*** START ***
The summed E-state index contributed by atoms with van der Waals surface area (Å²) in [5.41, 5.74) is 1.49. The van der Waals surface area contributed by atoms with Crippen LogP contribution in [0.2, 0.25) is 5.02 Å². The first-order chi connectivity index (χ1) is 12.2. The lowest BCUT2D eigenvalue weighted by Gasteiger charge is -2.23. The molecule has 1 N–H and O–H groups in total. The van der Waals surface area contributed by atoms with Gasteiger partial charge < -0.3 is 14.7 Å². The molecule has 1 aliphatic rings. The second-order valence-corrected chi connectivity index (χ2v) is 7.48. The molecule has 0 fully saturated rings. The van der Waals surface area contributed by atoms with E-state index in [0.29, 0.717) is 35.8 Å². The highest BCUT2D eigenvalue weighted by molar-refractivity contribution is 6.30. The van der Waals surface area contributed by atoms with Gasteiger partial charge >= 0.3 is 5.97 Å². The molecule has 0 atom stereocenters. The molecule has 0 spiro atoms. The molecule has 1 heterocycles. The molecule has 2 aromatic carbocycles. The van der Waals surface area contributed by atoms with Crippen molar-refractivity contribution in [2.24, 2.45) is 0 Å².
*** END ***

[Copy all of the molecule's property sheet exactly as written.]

The summed E-state index contributed by atoms with van der Waals surface area (Å²) in [5.41, 5.74) is 1.49. The van der Waals surface area contributed by atoms with Crippen LogP contribution in [0.2, 0.25) is 5.02 Å². The first-order chi connectivity index (χ1) is 12.2. The lowest BCUT2D eigenvalue weighted by Gasteiger charge is -2.23. The molecule has 1 N–H and O–H groups in total. The van der Waals surface area contributed by atoms with Gasteiger partial charge < -0.3 is 14.7 Å². The molecule has 1 aliphatic rings. The second-order valence-corrected chi connectivity index (χ2v) is 7.48. The molecule has 0 fully saturated rings. The van der Waals surface area contributed by atoms with E-state index in [0.29, 0.717) is 35.8 Å². The highest BCUT2D eigenvalue weighted by molar-refractivity contribution is 6.30. The van der Waals surface area contributed by atoms with Gasteiger partial charge >= 0.3 is 5.97 Å². The molecule has 0 atom stereocenters. The molecule has 0 spiro atoms. The molecule has 1 heterocycles. The molecule has 2 aromatic carbocycles. The van der Waals surface area contributed by atoms with Crippen molar-refractivity contribution in [2.24, 2.45) is 0 Å².